Mar. 20 – El Bolson to Rio Mayo

2009 April 9
by joe

We were up early, again, and had breakfast at the campsite – banana and yerbe matte and leftover cheese and salami.  We load up, and leave the dormi and campground behind us, as we travel a decent paved road.

We leave the mountain and forest terrain and enter a desolate desert landscape –  flat, depressing, constant high wind.  No services, no gas, nothing to break the monotony and desolation. We are now on the famous Ruta 40 of Argentina. We occasionally see living creatures – weird big birds, like a cross between a turkey and an ostrich, that I believe are named Namdus,  and strange camelid creatures like lama/alpaca, but wild.

We have to buy our lunch in a gas station quickie-mart.  At one point, we have to buy gas from a man at a closed station, out of a pail, or we would have run out.  Hundreds of miles go by with no houses, towns, roadsigns… nothing but sand, rocks, and desert scrub.  It is hard riding, because of the wind and monotony/boredom.  No fun doing this stretch.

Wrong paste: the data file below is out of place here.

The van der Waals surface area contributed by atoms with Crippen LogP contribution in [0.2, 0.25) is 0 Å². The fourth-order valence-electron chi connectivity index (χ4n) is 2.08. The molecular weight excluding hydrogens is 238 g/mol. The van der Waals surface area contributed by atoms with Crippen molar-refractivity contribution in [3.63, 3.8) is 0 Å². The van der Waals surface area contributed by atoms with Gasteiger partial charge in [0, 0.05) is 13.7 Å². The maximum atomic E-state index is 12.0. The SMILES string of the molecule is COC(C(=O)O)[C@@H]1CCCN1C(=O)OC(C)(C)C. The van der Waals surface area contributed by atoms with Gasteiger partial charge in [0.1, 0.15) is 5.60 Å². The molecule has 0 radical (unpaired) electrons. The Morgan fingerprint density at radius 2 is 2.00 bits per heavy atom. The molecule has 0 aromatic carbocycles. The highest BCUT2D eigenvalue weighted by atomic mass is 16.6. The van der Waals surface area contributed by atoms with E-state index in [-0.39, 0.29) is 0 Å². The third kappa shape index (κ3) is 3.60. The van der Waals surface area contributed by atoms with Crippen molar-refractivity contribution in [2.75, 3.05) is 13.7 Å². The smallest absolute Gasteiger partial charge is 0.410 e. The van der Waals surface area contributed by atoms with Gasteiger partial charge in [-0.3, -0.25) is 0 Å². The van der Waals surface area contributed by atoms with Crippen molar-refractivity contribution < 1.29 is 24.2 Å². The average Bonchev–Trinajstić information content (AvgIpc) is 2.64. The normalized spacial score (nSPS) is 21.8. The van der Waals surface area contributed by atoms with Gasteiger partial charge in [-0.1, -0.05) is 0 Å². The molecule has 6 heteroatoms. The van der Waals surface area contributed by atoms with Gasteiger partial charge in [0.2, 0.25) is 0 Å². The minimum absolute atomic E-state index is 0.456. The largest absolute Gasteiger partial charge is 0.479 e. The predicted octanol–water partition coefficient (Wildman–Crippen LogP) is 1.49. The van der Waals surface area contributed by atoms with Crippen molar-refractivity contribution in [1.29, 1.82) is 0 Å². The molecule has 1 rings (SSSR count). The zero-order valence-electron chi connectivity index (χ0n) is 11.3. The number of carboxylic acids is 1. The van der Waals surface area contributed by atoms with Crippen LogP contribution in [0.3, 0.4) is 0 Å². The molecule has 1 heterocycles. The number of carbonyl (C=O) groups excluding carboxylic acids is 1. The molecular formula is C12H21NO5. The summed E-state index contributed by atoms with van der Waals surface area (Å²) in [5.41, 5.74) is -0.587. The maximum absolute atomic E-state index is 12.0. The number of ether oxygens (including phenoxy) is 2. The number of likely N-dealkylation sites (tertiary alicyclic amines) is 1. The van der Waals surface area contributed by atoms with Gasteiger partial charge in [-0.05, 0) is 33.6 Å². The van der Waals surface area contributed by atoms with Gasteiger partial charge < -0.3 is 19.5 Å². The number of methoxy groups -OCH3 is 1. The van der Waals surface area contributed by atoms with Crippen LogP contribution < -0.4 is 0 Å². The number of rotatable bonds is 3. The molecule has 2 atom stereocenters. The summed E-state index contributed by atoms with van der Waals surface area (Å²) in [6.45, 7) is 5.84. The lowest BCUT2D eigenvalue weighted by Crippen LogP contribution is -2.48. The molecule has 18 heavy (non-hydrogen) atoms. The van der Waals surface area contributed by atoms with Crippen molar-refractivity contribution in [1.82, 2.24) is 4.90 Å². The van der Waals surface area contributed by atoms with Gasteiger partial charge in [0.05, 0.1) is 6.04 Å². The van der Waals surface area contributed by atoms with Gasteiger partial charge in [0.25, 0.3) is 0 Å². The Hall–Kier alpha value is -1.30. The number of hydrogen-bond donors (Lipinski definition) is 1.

We finally make it to a town/army base sunk down in a dry river gulch in the desert (you cannot really call this a river valley).  Because it is sunk below the plain of the surrounding terrain, Rio Mayo is somewhat sheltered from the endless prevailing wind.  But it is hardly more than a village, with gravel/dirt streets and very little to offer a traveler.

We stop at the first of the two hotels in town, and decide to stay.  Not horrible, but no place I would recommend to anyone.  Their big featured amenity is central heat!  The food offered at the hotel is wildly overpriced, and as far as we can tell, there is only one restaurant in town,  a dump named El Gordo – ‘the Fat Man’ – after the owner, who is what the name implies.  We have empanadas and beer for dinner,  then we order a pizza (the only other food on El Gordo’s menu), as we are still hungry.  The pizza is the worst I have ever had.  Weeks later, it still haunts me!

We hit  the sack early, knowing that tomorrow we will be facing a long, hard day, as Ruta 40 turns to gravel, and it is a long, long, very empty way to the next town.

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